For more, see Daily Speical(s): World reacts to Edward Snowden's leak
Ex-CIA whistleblower Edward Snowden on Monday participated in a live blog on the UK-based Guardian newspaper's website, where he affirmed that he is not a spy for China, and criticized the US government which he said "immediately and predictably destroyed any possibility of a fair trial at home."
He also mentioned an instance where the US and the UK monitored communications by many participants of the 2009 G20 London Summit including phone calls of then-Russian president Dmitry Medvedev.
Compared with Julian Assange, Snowden has dealt a more direct blow to Washington. As public sympathy and support for Snowden are increasing, the US government is stuck in an embarrassing position.
Public opinion will have a large impact on Snowden's destiny. It seems that Snowden being extradited back to the US has become an inconceivable option. As for Hong Kong, the SAR government is being more pressured by public opinion than by Washington. Besides the loss of intelligence, the US government will now have to pay a double penalty if it forces Snowden to return home.
Washington has made a wise choice not to publicly pressure the Hong Kong SAR government and the Chinese Central government. Beijing has been preserving its ability to influence the incident. Washington is not confident it has enough moral standing to confront Beijing in public. Spreading rumors Snowden is a Chinese spy will not help Washington.
The resolution of this incident will depend on what the Hong Kong SAR government does next. Currently, Hong Kong should follow its own laws and procedures as well as public opinion, the key factor, to address the issue.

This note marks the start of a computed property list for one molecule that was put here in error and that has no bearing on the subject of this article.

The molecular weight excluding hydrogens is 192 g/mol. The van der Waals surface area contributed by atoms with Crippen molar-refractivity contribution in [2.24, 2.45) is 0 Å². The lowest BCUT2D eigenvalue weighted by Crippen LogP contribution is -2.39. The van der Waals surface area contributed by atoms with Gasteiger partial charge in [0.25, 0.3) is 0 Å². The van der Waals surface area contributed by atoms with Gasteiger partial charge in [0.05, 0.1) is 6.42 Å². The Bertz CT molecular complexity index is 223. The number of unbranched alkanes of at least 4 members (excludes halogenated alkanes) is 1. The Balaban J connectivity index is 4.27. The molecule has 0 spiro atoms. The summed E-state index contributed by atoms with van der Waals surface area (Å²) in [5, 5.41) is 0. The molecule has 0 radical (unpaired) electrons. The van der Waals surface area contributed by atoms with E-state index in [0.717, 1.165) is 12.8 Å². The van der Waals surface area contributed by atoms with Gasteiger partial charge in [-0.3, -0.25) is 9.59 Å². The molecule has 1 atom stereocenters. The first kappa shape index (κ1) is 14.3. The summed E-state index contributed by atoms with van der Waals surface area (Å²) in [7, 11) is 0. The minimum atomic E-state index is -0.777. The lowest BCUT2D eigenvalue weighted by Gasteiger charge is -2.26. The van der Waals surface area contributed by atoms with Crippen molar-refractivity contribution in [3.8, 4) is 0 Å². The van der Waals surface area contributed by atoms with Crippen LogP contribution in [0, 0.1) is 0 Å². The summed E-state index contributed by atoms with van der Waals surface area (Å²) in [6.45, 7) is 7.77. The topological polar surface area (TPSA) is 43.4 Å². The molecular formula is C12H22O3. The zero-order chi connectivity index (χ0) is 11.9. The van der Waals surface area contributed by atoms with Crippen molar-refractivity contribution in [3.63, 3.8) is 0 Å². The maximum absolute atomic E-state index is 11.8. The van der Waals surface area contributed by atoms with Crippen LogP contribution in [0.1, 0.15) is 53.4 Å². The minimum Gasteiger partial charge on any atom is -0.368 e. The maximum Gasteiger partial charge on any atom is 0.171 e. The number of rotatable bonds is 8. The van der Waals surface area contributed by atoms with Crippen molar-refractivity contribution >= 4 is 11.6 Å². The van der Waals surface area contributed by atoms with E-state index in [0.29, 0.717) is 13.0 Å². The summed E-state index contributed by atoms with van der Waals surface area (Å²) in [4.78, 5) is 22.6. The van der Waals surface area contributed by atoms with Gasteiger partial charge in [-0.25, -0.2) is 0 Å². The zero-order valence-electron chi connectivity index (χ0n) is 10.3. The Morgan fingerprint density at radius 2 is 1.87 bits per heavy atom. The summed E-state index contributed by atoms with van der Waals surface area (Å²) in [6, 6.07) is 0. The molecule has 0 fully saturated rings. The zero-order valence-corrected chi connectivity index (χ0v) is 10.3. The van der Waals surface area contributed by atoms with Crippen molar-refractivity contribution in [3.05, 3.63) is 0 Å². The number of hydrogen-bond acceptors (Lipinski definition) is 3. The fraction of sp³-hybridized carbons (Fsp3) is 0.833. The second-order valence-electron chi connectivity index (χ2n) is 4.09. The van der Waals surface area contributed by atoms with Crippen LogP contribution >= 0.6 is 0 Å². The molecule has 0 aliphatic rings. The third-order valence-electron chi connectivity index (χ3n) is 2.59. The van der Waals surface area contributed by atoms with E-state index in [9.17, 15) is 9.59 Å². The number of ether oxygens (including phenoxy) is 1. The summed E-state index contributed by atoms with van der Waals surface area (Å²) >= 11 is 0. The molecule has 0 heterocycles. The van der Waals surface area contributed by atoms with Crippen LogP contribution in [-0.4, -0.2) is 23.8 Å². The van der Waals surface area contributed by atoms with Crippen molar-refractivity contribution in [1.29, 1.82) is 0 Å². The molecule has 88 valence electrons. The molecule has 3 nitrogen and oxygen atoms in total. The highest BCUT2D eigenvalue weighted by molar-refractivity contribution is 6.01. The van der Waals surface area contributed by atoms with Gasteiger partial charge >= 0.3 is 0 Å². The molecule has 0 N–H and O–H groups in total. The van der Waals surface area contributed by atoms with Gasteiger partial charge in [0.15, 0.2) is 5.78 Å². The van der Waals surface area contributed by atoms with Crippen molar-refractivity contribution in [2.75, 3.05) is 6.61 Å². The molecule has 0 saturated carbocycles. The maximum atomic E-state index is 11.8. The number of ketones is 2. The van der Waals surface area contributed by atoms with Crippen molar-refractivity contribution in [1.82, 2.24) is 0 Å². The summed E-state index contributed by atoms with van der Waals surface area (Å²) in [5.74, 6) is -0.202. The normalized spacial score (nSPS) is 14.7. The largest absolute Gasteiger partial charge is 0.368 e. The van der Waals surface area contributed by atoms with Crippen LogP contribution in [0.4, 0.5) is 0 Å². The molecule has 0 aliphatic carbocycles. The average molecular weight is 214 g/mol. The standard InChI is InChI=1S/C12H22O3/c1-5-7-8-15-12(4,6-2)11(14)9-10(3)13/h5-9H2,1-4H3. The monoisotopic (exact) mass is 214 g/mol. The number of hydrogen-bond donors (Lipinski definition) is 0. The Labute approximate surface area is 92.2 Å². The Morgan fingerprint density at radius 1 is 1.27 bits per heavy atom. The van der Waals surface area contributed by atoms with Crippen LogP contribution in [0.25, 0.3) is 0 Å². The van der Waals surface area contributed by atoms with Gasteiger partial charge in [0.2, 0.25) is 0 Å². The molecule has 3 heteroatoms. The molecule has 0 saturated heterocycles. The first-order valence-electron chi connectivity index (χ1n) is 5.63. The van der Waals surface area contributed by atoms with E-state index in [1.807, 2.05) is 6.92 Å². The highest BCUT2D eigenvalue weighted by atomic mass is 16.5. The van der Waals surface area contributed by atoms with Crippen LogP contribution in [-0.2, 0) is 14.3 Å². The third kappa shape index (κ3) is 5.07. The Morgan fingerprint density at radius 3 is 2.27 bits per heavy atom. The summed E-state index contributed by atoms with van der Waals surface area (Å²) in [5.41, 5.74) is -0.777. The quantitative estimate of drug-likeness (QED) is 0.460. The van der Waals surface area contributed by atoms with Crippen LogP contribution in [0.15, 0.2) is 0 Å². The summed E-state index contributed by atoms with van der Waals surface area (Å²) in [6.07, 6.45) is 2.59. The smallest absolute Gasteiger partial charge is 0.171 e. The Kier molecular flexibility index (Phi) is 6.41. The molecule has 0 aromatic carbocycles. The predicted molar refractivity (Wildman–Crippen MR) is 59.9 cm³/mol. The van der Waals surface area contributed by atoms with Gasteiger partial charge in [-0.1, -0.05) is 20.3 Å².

The Hong Kong SAR government might as well be more candid in dealing with this incident, without excessive consideration of Sino-American relations. Things will go much easier if Hong Kong plays a leading role in resolving this incident, rather than being told by Beijing or Washington what to do.
Hong Kong's economy has maintained prospering since its return to China in 1997. But arguments about its democracy never recede. However, Snowden's belief in its freedom and democracy offers Hong Kong a valuable opportunity to showcase its image. Proving itself a free society in front of the world is where the best and long-term interest of Hong Kong, the "Pearl of the Orient," lies.
Since Hong Kong is where Chinese dissidents can find shelter, then why can't an American "rebel" be harbored there? Hong Kong has the chance to expand its political freedom to a larger extent, setting an example for the rest of the world. A proper settlement of the Snowden incident will produce strategic significance for Hong Kong's future.
Selfishness has been pushing Washington to employ double standards in political affairs. If it doesn't readjust such policies, its international reputation will be permanently damaged.
The Snowden incident has ushered Hong Kong into the spotlight of international politics. Hong Kong will certainly not become a laughingstock of public opinion worldwide.